Fri, Jan 06, 2006 - Page 8 News List

Editorial: A perversion of justice

It is astounding and profoundly disturbing to hear that the "rice bomber" has had his already lenient sentence reduced.

Yang Ju-men (楊儒門) carried out a bombing campaign to force the government to change its policies. He is a criminal, and used acts of random violence in an attempt to advance a political agenda. This comes very close to most textbook definitions of "terrorist."

It is that simple.

But Yang has his coterie of passionate, vociferous supporters, and they have proven that all it takes to subvert justice in Taiwan is to scream loud and long.

The "anti-globalization" crowd that has been able to topple the law of the land is a group of misinformed students, tired old Marxists, opportunistic politicians and, of course, greedy farmers dependent on government subsidies to keep themselves in the manner to which they are accustomed.

But this inherent lack of credibility hasn't stopped them from dubbing Yang a "hero who resisted the oppression of capitalism," in an act of rhetorical ridiculousness as feeble as the attempts to link the Sept. 11 attacks to the invasion of Iraq.

This would all be fine and good if such inanities were falling on deaf ears. But it appears that they have not.

Yesterday, the Taiwan High Court reduced Yang's sentence on appeal by almost two years, explaining that Yang "hadn't meant to hurt anyone."

If he hadn't meant to hurt anyone, he wouldn't have built homemade explosive devices and planted them in 16 different locations in Taipei City. The explosive devices he built were capable of causing death and severe injury. He could have killed people, including children who might have happened across his creations.

But apparently this is of no consequence. Apparently this is acceptable, so long as such irrational, thoughtless acts are carried out in the name of a cause that attracts conspicuous political support.

The Taiwan High Court, with its ill-considered, rash decision, has invited any nutcase with a fringe political view to resort to violence in the hope of gaining popular sympathy.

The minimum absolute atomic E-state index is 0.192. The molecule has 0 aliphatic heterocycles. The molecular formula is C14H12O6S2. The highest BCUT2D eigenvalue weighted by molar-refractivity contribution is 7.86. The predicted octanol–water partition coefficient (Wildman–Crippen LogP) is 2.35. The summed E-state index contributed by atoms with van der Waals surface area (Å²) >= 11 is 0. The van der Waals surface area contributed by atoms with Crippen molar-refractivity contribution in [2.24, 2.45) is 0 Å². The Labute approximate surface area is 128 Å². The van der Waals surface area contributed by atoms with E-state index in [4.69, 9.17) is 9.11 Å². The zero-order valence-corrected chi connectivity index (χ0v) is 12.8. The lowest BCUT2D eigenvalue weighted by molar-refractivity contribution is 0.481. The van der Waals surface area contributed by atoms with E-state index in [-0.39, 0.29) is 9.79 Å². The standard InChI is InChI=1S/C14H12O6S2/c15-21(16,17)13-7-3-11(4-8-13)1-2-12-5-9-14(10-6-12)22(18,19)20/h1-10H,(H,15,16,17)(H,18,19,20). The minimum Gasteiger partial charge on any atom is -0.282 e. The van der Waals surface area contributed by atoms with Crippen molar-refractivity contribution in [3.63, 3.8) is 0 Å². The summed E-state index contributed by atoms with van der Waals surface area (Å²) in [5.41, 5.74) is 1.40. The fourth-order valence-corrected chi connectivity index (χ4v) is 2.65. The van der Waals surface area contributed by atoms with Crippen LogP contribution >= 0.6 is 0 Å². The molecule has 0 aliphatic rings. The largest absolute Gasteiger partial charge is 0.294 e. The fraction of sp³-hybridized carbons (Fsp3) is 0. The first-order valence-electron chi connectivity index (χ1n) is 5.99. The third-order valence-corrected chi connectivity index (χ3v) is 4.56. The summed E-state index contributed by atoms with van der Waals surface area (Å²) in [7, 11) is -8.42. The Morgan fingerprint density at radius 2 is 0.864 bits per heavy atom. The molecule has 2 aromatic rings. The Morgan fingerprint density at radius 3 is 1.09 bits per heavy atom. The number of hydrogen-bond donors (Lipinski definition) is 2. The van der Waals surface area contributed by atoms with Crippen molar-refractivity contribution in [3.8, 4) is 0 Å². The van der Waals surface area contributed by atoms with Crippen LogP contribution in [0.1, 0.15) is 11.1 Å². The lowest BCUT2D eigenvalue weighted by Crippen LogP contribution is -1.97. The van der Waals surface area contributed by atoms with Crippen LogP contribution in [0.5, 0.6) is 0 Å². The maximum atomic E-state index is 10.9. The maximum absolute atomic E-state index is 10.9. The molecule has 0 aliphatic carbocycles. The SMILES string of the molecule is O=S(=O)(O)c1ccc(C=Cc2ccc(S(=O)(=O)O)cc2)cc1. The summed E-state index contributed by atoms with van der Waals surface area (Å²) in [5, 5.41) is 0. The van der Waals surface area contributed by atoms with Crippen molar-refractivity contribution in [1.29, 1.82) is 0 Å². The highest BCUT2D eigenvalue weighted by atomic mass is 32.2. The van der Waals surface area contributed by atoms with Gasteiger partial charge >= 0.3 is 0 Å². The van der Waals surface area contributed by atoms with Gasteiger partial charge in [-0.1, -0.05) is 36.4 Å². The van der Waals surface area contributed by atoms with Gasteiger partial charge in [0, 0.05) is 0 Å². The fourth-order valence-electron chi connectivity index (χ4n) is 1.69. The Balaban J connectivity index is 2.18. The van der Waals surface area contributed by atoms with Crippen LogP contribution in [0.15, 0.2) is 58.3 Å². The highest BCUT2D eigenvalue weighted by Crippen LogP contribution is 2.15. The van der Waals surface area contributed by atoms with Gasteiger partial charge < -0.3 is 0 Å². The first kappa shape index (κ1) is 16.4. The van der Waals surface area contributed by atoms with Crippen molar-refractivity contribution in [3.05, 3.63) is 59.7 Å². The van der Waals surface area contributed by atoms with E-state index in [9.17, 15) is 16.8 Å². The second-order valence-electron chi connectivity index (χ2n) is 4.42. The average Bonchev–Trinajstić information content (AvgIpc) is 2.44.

That is quite an accomplishment for a day's work: The undermining of the rule of law.

But the activists protesting in front of the court, wearing their "Yang Ju-men masks," deserve an equal measure of scorn. If their cause were true and just, then why would they need to endorse the sanguinary plans of a common thug by setting him up as their champion?

Were it the case that these people had an ounce of consideration or sense -- if they were not consumed with greed -- then they would have disavowed Yang and his methods from the get-go.

They would have said that he was a misguided and possibly mentally disturbed individual whose dangerous methods could not be endorsed by any reasonable individual.

They would have acknowledged that his efforts set their agenda back substantially, and that trying to achieve a domestic political aim through civic violence was unconscionable.

But they did not. They looked at his work and said that it was acceptable.

These people are repugnant, no matter what one may think of their politics.

There is still a chance for the judiciary to prove that the law trumps populism. The Taiwan Supreme Court can overturn the decision of the High Court. It should do so.

It should ensure that those who maliciously endanger the people of this nation are punished to the full extent of the law.

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